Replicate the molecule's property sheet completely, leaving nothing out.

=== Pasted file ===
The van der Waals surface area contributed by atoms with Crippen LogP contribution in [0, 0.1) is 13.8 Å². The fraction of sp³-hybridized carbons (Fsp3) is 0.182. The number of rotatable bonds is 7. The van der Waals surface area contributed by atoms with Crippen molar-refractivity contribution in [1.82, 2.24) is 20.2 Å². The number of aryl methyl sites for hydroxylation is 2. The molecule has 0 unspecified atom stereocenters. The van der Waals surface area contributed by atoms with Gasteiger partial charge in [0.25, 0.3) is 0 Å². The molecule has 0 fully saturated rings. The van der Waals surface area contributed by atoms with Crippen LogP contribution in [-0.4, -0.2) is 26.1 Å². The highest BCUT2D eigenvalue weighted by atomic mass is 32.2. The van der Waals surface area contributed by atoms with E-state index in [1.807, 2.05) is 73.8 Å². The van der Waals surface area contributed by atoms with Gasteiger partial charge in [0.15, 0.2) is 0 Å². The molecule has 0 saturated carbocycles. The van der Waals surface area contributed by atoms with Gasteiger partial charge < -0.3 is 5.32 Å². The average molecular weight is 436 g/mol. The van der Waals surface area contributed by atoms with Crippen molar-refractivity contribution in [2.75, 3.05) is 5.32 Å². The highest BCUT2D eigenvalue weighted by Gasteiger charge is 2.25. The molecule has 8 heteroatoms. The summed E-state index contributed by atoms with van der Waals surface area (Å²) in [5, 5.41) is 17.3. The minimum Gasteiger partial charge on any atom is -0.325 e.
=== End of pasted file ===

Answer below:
The van der Waals surface area contributed by atoms with Crippen LogP contribution in [0, 0.1) is 13.8 Å². The fraction of sp³-hybridized carbons (Fsp3) is 0.182. The number of rotatable bonds is 7. The van der Waals surface area contributed by atoms with Crippen molar-refractivity contribution in [1.82, 2.24) is 20.2 Å². The number of aryl methyl sites for hydroxylation is 2. The molecule has 0 unspecified atom stereocenters. The van der Waals surface area contributed by atoms with Gasteiger partial charge in [0.25, 0.3) is 0 Å². The molecule has 0 fully saturated rings. The van der Waals surface area contributed by atoms with Crippen LogP contribution in [-0.4, -0.2) is 26.1 Å². The highest BCUT2D eigenvalue weighted by atomic mass is 32.2. The van der Waals surface area contributed by atoms with E-state index in [1.807, 2.05) is 73.8 Å². The van der Waals surface area contributed by atoms with Gasteiger partial charge in [0.15, 0.2) is 0 Å². The molecule has 0 saturated carbocycles. The van der Waals surface area contributed by atoms with Gasteiger partial charge < -0.3 is 5.32 Å². The average molecular weight is 436 g/mol. The van der Waals surface area contributed by atoms with Crippen molar-refractivity contribution in [2.75, 3.05) is 5.32 Å². The highest BCUT2D eigenvalue weighted by Gasteiger charge is 2.25. The molecule has 8 heteroatoms. The summed E-state index contributed by atoms with van der Waals surface area (Å²) in [5, 5.41) is 17.3. The minimum Gasteiger partial charge on any atom is -0.325 e.